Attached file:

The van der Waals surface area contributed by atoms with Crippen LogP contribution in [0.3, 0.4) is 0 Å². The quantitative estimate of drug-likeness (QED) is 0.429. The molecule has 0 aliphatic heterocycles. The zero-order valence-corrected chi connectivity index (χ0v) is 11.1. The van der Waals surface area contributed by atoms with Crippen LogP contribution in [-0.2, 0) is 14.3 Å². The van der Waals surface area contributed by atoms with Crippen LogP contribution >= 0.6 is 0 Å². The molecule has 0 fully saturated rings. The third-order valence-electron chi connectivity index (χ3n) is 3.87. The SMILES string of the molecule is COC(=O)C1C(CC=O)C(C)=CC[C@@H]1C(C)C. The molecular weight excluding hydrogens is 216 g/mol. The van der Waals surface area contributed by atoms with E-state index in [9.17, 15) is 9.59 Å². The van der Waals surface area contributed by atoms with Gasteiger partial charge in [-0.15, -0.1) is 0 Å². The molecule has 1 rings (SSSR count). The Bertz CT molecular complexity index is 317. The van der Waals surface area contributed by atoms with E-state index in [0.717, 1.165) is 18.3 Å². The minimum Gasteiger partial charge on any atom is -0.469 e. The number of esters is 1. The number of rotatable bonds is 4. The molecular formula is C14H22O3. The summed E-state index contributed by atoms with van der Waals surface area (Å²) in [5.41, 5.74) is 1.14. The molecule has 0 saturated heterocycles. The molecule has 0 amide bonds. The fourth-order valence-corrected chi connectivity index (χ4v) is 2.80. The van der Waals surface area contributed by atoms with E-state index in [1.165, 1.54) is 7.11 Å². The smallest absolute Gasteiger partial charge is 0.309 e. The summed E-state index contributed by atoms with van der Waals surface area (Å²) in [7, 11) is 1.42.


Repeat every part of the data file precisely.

The van der Waals surface area contributed by atoms with Crippen LogP contribution in [0.3, 0.4) is 0 Å². The quantitative estimate of drug-likeness (QED) is 0.429. The molecule has 0 aliphatic heterocycles. The zero-order valence-corrected chi connectivity index (χ0v) is 11.1. The van der Waals surface area contributed by atoms with Crippen LogP contribution in [-0.2, 0) is 14.3 Å². The van der Waals surface area contributed by atoms with Crippen LogP contribution >= 0.6 is 0 Å². The molecule has 0 fully saturated rings. The third-order valence-electron chi connectivity index (χ3n) is 3.87. The SMILES string of the molecule is COC(=O)C1C(CC=O)C(C)=CC[C@@H]1C(C)C. The molecular weight excluding hydrogens is 216 g/mol. The van der Waals surface area contributed by atoms with E-state index in [9.17, 15) is 9.59 Å². The van der Waals surface area contributed by atoms with Gasteiger partial charge in [-0.15, -0.1) is 0 Å². The molecule has 1 rings (SSSR count). The Bertz CT molecular complexity index is 317. The van der Waals surface area contributed by atoms with E-state index in [0.717, 1.165) is 18.3 Å². The minimum Gasteiger partial charge on any atom is -0.469 e. The number of esters is 1. The number of rotatable bonds is 4. The molecular formula is C14H22O3. The summed E-state index contributed by atoms with van der Waals surface area (Å²) in [5.41, 5.74) is 1.14. The molecule has 0 saturated heterocycles. The molecule has 0 amide bonds. The fourth-order valence-corrected chi connectivity index (χ4v) is 2.80. The van der Waals surface area contributed by atoms with E-state index in [1.165, 1.54) is 7.11 Å². The smallest absolute Gasteiger partial charge is 0.309 e. The summed E-state index contributed by atoms with van der Waals surface area (Å²) in [7, 11) is 1.42.